Another year is here and it feels like without warning, we’re already off and running. I am afraid to blink! That it might be Thanksgiving when I open my eyes… With the calendar days already ticking off, I am hastily trying to gather my thoughts on how to make and, more importantly, how to keep my New Year’s Resolutions.
This year, I’m making smarter commitments. Here’s how:
1. Stop resolving and start committing.
Rather than making goals or resolutions that leave room for acceptable failure, make a commitment to yourself. Think about the different connotation that simple word makes: making goals always seems easy because we tend to forgive ourselves if we don’t reach them. Commitments are harder to make because of the fear of failure, because breaking a commitment is wrong. In fact, I joke with my clients that there’s no way they’d go through with wedding vows that included the phrase, “I’ll make it my goal to be faithful to you.” Why? Because making a goal says you’re okay if you don’t reach it. So this year, don’t leave room for not reaching your desires, commit.
2. Be specific instead of intangible.
“I’m going to learn to play the piano.” What does that even mean? How do you define when you’ve reached this goal? Is it knowing how to read sheet music? Or is it memorizing “Chopsticks?” Or is it something else? Each of us has a different understanding or interpretation of what it means to know how to play the piano. Be very specific and tangible when making your commitments so that you know and can measure when you’ve actually accomplished something on your list.
3. Make an action list.
Once you have an idea in mind, you’ll need to make a list of actions and items required to accomplish your goal. Take the piano commitment, for example: what do you need to own or have access to if you’re going to learn to play the piano? Maybe a piano, lessons, exercises? Make a list. Then you’ll have actual, tangible tasks and steps to complete.
4. Make a timeline or schedule. Track your progress.
Successful marathon runners don’t wing it. They have detailed schedules that detail their run lengths, times, nutrition, hydration, and strength training daily leading up to the big race day. That’s because breaking things down into manageable portions works. Preventing your brain from becoming overwhelmed by some daunting, intangible goal, making a practice schedule or timeline for items on your action list is a must. From calling arts studios for access to pianos to setting a date on which you’ll download the learn piano app, each task is do-able and gets you closer to achievement. And don’t forget to track your progress. Whether you put smiley face stickers on your calendar for every day you practice or you use an app like this one, tracking is a great way to make sure you’re following through, and allows you to “snap-to” when you notice a week has gone by without a sticker!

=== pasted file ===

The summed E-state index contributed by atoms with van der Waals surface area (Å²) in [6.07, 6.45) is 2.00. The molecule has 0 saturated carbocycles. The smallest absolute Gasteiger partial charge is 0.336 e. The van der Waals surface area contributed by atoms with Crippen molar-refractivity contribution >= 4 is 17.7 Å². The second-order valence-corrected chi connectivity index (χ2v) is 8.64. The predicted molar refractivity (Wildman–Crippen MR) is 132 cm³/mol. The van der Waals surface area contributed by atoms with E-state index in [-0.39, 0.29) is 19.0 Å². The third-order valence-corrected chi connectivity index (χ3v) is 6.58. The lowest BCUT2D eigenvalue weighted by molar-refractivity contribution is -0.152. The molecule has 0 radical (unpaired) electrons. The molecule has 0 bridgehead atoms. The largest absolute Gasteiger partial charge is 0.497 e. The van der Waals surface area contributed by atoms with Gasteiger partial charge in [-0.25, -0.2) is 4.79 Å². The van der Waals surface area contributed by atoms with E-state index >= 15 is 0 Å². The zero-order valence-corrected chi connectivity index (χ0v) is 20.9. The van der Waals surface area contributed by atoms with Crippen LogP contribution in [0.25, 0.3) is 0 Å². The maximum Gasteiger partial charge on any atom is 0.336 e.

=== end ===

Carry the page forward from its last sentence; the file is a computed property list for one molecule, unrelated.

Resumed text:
5. Visualize yourself reaching your commitment.
What will you look like when you’re tinkling the ivories at your family Christmas party? What will you be wearing, whose piano are you playing, who else is there? Recreating the moment in your mind’s eye allows you to bust through any doubts of whether your desires are realistic. These day dreams can even help you make the items on your action list (if your version of knowing how to play the piano means playing in long white gloves, you’d better make sure you own a pair)!
6. Don’t do it alone.
You know that writing your “goals” down is always the first step to achieving them. Studies have proven this time and again. Studies have also proven that creating the proper support and accountability system is often what makes or breaks someone’s success when the going gets tough. So don’t do it alone. Tell your friends, your family, your nutrition counselor what your desires are for 2016 and allow them to help keep you accountable.
Here at TNT, we make it our commitment to ensure our clients have the support and accountability they need to reach and exceed their own commitments. We’re here to help you define and achieve your optimal health and sports performance goals, so give us a call today: 704-549-9550. See you soon!